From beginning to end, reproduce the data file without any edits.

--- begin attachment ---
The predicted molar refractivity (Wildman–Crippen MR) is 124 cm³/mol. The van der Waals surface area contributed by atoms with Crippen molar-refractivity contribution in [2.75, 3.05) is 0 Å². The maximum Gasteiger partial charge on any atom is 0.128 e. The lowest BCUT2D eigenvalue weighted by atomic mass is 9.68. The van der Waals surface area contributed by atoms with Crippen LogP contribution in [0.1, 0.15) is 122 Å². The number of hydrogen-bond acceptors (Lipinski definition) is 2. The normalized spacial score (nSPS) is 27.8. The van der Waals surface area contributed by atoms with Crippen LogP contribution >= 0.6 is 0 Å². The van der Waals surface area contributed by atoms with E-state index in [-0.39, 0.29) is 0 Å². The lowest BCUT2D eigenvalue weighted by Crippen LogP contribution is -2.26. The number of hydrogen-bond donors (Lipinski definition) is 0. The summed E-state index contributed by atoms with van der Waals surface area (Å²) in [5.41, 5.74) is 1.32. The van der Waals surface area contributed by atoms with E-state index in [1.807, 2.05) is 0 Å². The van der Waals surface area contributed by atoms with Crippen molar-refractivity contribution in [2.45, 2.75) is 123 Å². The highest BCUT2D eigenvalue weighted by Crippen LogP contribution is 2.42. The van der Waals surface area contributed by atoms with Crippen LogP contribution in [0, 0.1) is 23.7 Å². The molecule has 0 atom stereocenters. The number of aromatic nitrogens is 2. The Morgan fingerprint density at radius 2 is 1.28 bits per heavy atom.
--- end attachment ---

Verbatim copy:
The predicted molar refractivity (Wildman–Crippen MR) is 124 cm³/mol. The van der Waals surface area contributed by atoms with Crippen molar-refractivity contribution in [2.75, 3.05) is 0 Å². The maximum Gasteiger partial charge on any atom is 0.128 e. The lowest BCUT2D eigenvalue weighted by atomic mass is 9.68. The van der Waals surface area contributed by atoms with Crippen LogP contribution in [0.1, 0.15) is 122 Å². The number of hydrogen-bond acceptors (Lipinski definition) is 2. The normalized spacial score (nSPS) is 27.8. The van der Waals surface area contributed by atoms with Crippen LogP contribution >= 0.6 is 0 Å². The van der Waals surface area contributed by atoms with E-state index in [-0.39, 0.29) is 0 Å². The lowest BCUT2D eigenvalue weighted by Crippen LogP contribution is -2.26. The number of hydrogen-bond donors (Lipinski definition) is 0. The summed E-state index contributed by atoms with van der Waals surface area (Å²) in [5.41, 5.74) is 1.32. The van der Waals surface area contributed by atoms with E-state index in [1.807, 2.05) is 0 Å². The van der Waals surface area contributed by atoms with Crippen molar-refractivity contribution in [2.45, 2.75) is 123 Å². The highest BCUT2D eigenvalue weighted by Crippen LogP contribution is 2.42. The van der Waals surface area contributed by atoms with Crippen LogP contribution in [0, 0.1) is 23.7 Å². The molecule has 0 atom stereocenters. The number of aromatic nitrogens is 2. The Morgan fingerprint density at radius 2 is 1.28 bits per heavy atom.